Majority MSMEs, startups oppose proposed non-personal data policy in its current form: Survey
Majority MSMEs oppose proposed non-personal data policy in its current form: Survey
NEW DELHI :
Majority micro, small and medium enterprises (MSMEs) and startups have opposed the government’s non-personal data policy framework in its current form, as allowing large businesses to sell their aggregate data for a price will not help most of the small businesses, according to a survey by LocalCircles, a community social media platform.
The proposed policy on non-personal data mandates businesses to sell their customers’ anonymised data, if there is a request for data sharing from other businesses or the government. “19% (respondents) said it will help large and heavily funded businesses only, 35% said it will help large and heavily funded businesses and the government, 20% said it will help businesses of all sizes, while 26% were not sure what would happen," according to the survey.
These businesses gear that this may result in one large company buying aggregate data of another, keeping small businesses’ reach limited as they may not able to afford to pay for the data. “Most small businesses, be it an Indian startup or an MSME will find it extremely difficult in majority of the cases to pay high prices for such data. Large companies also in some cases are likely to resist selling their data if its core to their business model, leading to rejection of the data request or going to court," Sachin Taparia, Founder and Chairman LocalCircles said.
This view is contrary to what the draft report on non-personal data governance framework aimed for. A government appointed nine-member panel, headed by Infosys co-founder Krish Gopalakrishnan had sought views from stakeholders in July before submitting the final report to the information technology ministry.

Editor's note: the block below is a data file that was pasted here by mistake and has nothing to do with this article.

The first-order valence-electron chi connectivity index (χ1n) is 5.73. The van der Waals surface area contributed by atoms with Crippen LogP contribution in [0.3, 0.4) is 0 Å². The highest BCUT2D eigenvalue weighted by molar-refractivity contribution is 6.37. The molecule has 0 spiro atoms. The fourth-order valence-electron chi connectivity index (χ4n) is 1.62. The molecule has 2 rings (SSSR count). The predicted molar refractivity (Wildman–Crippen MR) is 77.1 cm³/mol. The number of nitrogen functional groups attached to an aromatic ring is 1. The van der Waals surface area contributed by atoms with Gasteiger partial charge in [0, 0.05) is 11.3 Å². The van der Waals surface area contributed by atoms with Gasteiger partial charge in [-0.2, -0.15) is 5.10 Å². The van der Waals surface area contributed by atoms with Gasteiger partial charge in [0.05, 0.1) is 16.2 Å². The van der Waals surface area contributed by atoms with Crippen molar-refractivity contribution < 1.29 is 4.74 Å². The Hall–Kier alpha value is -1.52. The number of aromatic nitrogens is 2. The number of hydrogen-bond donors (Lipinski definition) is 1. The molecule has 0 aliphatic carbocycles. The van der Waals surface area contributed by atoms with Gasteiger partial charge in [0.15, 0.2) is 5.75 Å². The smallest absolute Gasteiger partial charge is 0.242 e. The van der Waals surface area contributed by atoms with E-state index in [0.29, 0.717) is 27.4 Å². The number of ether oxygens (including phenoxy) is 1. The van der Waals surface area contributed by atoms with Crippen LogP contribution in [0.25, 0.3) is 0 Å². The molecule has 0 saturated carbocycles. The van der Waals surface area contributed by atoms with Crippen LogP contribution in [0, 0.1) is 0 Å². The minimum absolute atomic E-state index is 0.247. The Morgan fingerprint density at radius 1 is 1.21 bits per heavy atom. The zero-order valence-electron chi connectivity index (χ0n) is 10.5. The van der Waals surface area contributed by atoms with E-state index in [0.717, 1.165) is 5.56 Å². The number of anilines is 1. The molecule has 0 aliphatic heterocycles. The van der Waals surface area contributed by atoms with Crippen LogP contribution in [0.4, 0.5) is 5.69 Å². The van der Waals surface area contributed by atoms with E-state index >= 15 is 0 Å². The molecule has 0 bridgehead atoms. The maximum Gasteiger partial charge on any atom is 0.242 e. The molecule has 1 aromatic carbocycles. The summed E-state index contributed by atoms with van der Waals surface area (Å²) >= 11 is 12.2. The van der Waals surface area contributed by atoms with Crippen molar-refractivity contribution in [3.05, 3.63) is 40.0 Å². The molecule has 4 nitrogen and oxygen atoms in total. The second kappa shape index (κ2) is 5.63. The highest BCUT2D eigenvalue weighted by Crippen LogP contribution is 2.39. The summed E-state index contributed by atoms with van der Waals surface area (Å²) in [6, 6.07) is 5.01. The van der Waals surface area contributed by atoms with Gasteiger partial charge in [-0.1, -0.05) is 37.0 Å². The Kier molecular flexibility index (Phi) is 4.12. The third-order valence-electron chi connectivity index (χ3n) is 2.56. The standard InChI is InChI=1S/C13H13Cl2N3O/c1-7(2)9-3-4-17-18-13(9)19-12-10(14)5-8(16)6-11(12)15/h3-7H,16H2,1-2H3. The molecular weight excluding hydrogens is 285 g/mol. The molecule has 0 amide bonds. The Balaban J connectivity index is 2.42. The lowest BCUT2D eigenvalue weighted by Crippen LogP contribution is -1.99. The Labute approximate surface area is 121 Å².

In July, Gopalakrishnan had said that MSMEs as well as small startups will benefit much more than larger companies from the government’s new plan to allow sharing of non-personal data. He had also said that data sharing will not only create economic value but also will be a win-win for the government and multinational companies. The panel had also called for a new law to regulate the sharing, commercial use and privacy of non-personal data-- any data which does not contain any personally identifiable information.
According to the survey 81% citizens response was negative when they were asked if they support selling of anonymised user data. The proposed policy, a business that collects user data can sell it to other businesses or a government body after anonymising it. Besides, startups and small businesses feel that to begin with, data sharing should be made voluntary, over a period of time, it could be made mandatory for companies with annual revenue above ₹500 crores.
LocalCircles received over 31,000 responses across 280 districts in India. Out of this, 17,000 responses were from citizens while 15,000 responses were from businesses.
72% small businesses believe that the government must share its own aggregate data pertaining to health, traffic, among others, before mandating businesses to do the same. “Most of the real challenges today in the country range from bad water quality, air pollution to traffic...The government can kick start entrepreneurship in these areas by bringing together its disparate local and state level database and make them available for startups to build innovative high impact business models," Taparia said.